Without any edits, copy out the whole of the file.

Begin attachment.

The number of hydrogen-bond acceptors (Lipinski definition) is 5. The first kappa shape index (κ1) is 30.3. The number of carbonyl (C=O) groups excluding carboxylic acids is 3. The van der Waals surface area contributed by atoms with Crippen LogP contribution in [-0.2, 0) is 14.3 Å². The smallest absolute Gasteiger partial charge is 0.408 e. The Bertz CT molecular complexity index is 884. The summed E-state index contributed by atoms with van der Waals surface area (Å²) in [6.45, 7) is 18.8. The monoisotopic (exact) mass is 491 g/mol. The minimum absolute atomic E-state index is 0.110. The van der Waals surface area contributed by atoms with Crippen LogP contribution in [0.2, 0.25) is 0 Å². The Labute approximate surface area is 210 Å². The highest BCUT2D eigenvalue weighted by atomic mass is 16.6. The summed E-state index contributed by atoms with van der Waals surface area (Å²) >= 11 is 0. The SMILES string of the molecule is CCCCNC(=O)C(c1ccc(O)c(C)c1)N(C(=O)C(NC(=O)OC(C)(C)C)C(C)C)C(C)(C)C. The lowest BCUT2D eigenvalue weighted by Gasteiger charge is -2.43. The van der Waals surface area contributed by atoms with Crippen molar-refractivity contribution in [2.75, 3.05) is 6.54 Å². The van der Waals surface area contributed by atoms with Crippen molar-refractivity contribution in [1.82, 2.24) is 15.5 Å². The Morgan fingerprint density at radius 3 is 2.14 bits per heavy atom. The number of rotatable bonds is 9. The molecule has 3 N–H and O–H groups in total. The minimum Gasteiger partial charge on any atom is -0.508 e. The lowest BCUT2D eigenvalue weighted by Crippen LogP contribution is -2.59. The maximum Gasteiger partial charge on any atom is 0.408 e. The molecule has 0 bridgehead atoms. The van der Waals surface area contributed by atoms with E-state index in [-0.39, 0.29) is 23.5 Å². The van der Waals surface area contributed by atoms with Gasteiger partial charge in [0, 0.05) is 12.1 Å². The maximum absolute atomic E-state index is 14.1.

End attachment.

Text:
The number of hydrogen-bond acceptors (Lipinski definition) is 5. The first kappa shape index (κ1) is 30.3. The number of carbonyl (C=O) groups excluding carboxylic acids is 3. The van der Waals surface area contributed by atoms with Crippen LogP contribution in [-0.2, 0) is 14.3 Å². The smallest absolute Gasteiger partial charge is 0.408 e. The Bertz CT molecular complexity index is 884. The summed E-state index contributed by atoms with van der Waals surface area (Å²) in [6.45, 7) is 18.8. The monoisotopic (exact) mass is 491 g/mol. The minimum absolute atomic E-state index is 0.110. The van der Waals surface area contributed by atoms with Crippen LogP contribution in [0.2, 0.25) is 0 Å². The Labute approximate surface area is 210 Å². The highest BCUT2D eigenvalue weighted by atomic mass is 16.6. The summed E-state index contributed by atoms with van der Waals surface area (Å²) >= 11 is 0. The SMILES string of the molecule is CCCCNC(=O)C(c1ccc(O)c(C)c1)N(C(=O)C(NC(=O)OC(C)(C)C)C(C)C)C(C)(C)C. The lowest BCUT2D eigenvalue weighted by Gasteiger charge is -2.43. The van der Waals surface area contributed by atoms with Crippen molar-refractivity contribution in [2.75, 3.05) is 6.54 Å². The van der Waals surface area contributed by atoms with Crippen molar-refractivity contribution in [1.82, 2.24) is 15.5 Å². The Morgan fingerprint density at radius 3 is 2.14 bits per heavy atom. The number of rotatable bonds is 9. The molecule has 3 N–H and O–H groups in total. The minimum Gasteiger partial charge on any atom is -0.508 e. The lowest BCUT2D eigenvalue weighted by Crippen LogP contribution is -2.59. The maximum Gasteiger partial charge on any atom is 0.408 e. The molecule has 0 bridgehead atoms. The van der Waals surface area contributed by atoms with E-state index in [-0.39, 0.29) is 23.5 Å². The van der Waals surface area contributed by atoms with Gasteiger partial charge in [0, 0.05) is 12.1 Å². The maximum absolute atomic E-state index is 14.1.